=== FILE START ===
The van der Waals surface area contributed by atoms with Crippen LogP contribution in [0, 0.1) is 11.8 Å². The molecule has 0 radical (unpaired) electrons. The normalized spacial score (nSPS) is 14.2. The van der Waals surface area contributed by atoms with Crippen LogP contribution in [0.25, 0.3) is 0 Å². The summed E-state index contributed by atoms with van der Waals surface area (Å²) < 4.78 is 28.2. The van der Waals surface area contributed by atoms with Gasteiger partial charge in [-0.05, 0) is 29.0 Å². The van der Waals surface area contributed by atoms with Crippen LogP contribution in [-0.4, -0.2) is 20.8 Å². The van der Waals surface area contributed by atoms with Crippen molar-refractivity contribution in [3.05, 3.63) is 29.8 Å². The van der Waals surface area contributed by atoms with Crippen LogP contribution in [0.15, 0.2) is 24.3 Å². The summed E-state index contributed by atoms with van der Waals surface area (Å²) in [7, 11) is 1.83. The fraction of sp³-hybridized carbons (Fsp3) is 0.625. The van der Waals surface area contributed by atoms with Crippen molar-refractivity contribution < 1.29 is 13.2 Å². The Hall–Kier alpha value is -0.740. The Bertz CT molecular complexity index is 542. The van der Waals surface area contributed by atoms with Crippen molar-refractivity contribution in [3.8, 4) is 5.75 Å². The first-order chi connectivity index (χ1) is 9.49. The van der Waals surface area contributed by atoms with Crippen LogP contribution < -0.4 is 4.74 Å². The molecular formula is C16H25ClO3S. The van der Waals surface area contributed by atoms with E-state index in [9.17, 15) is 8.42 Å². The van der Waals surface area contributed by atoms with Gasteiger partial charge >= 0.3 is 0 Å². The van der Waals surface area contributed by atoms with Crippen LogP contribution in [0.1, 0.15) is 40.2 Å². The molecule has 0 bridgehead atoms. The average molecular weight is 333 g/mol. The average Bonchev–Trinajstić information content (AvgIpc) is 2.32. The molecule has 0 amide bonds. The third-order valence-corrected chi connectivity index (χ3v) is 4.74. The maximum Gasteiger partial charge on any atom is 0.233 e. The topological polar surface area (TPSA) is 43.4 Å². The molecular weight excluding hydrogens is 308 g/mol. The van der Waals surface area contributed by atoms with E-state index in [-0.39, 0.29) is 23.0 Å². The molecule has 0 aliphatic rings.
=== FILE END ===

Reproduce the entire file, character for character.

The van der Waals surface area contributed by atoms with Crippen LogP contribution in [0, 0.1) is 11.8 Å². The molecule has 0 radical (unpaired) electrons. The normalized spacial score (nSPS) is 14.2. The van der Waals surface area contributed by atoms with Crippen LogP contribution in [0.25, 0.3) is 0 Å². The summed E-state index contributed by atoms with van der Waals surface area (Å²) < 4.78 is 28.2. The van der Waals surface area contributed by atoms with Gasteiger partial charge in [-0.05, 0) is 29.0 Å². The van der Waals surface area contributed by atoms with Crippen LogP contribution in [-0.4, -0.2) is 20.8 Å². The van der Waals surface area contributed by atoms with Crippen molar-refractivity contribution in [3.05, 3.63) is 29.8 Å². The van der Waals surface area contributed by atoms with Crippen LogP contribution in [0.15, 0.2) is 24.3 Å². The summed E-state index contributed by atoms with van der Waals surface area (Å²) in [7, 11) is 1.83. The fraction of sp³-hybridized carbons (Fsp3) is 0.625. The van der Waals surface area contributed by atoms with Crippen molar-refractivity contribution < 1.29 is 13.2 Å². The Hall–Kier alpha value is -0.740. The Bertz CT molecular complexity index is 542. The van der Waals surface area contributed by atoms with Crippen molar-refractivity contribution in [3.8, 4) is 5.75 Å². The first-order chi connectivity index (χ1) is 9.49. The van der Waals surface area contributed by atoms with Crippen LogP contribution < -0.4 is 4.74 Å². The molecular formula is C16H25ClO3S. The van der Waals surface area contributed by atoms with E-state index in [9.17, 15) is 8.42 Å². The van der Waals surface area contributed by atoms with Gasteiger partial charge >= 0.3 is 0 Å². The van der Waals surface area contributed by atoms with Crippen LogP contribution in [0.1, 0.15) is 40.2 Å². The molecule has 0 bridgehead atoms. The average molecular weight is 333 g/mol. The average Bonchev–Trinajstić information content (AvgIpc) is 2.32. The molecule has 0 amide bonds. The third-order valence-corrected chi connectivity index (χ3v) is 4.74. The maximum Gasteiger partial charge on any atom is 0.233 e. The topological polar surface area (TPSA) is 43.4 Å². The molecular weight excluding hydrogens is 308 g/mol. The van der Waals surface area contributed by atoms with E-state index in [-0.39, 0.29) is 23.0 Å². The molecule has 0 aliphatic rings.